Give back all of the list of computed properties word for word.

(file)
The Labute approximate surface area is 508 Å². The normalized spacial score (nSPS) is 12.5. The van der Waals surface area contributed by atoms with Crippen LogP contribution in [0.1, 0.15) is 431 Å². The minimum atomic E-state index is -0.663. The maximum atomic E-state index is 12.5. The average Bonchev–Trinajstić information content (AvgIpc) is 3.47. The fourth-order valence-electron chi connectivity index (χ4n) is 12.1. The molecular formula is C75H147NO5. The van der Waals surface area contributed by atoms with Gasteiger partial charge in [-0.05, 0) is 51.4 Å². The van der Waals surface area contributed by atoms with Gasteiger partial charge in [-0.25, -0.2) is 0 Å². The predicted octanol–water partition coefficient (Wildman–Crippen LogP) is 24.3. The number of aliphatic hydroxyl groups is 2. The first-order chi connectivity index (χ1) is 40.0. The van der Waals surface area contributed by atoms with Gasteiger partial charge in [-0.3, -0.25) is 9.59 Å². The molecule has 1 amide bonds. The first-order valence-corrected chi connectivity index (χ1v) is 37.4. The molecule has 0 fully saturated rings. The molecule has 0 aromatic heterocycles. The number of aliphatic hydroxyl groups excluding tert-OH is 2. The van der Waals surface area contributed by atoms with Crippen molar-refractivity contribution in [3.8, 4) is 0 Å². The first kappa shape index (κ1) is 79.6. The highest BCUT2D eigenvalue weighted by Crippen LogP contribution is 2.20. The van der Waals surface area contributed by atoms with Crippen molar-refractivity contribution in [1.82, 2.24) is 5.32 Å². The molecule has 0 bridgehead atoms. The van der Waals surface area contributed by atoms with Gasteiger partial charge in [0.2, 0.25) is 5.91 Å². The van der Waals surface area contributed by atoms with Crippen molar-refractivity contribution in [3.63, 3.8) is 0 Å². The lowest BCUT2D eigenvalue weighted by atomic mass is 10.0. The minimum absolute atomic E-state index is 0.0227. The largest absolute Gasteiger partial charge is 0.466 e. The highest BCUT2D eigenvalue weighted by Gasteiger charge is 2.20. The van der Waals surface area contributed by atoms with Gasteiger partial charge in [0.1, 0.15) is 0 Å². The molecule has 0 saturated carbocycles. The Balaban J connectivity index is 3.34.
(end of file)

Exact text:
The Labute approximate surface area is 508 Å². The normalized spacial score (nSPS) is 12.5. The van der Waals surface area contributed by atoms with Crippen LogP contribution in [0.1, 0.15) is 431 Å². The minimum atomic E-state index is -0.663. The maximum atomic E-state index is 12.5. The average Bonchev–Trinajstić information content (AvgIpc) is 3.47. The fourth-order valence-electron chi connectivity index (χ4n) is 12.1. The molecular formula is C75H147NO5. The van der Waals surface area contributed by atoms with Gasteiger partial charge in [-0.05, 0) is 51.4 Å². The van der Waals surface area contributed by atoms with Gasteiger partial charge in [-0.25, -0.2) is 0 Å². The predicted octanol–water partition coefficient (Wildman–Crippen LogP) is 24.3. The number of aliphatic hydroxyl groups is 2. The first-order chi connectivity index (χ1) is 40.0. The van der Waals surface area contributed by atoms with Gasteiger partial charge in [-0.3, -0.25) is 9.59 Å². The molecule has 1 amide bonds. The first-order valence-corrected chi connectivity index (χ1v) is 37.4. The molecule has 0 fully saturated rings. The molecule has 0 aromatic heterocycles. The number of aliphatic hydroxyl groups excluding tert-OH is 2. The van der Waals surface area contributed by atoms with Crippen molar-refractivity contribution in [3.8, 4) is 0 Å². The first kappa shape index (κ1) is 79.6. The highest BCUT2D eigenvalue weighted by Crippen LogP contribution is 2.20. The van der Waals surface area contributed by atoms with Crippen molar-refractivity contribution in [1.82, 2.24) is 5.32 Å². The molecule has 0 bridgehead atoms. The van der Waals surface area contributed by atoms with Gasteiger partial charge in [0.2, 0.25) is 5.91 Å². The van der Waals surface area contributed by atoms with Crippen molar-refractivity contribution in [3.63, 3.8) is 0 Å². The lowest BCUT2D eigenvalue weighted by atomic mass is 10.0. The minimum absolute atomic E-state index is 0.0227. The largest absolute Gasteiger partial charge is 0.466 e. The highest BCUT2D eigenvalue weighted by Gasteiger charge is 2.20. The van der Waals surface area contributed by atoms with Gasteiger partial charge in [0.1, 0.15) is 0 Å². The molecule has 0 saturated carbocycles. The Balaban J connectivity index is 3.34.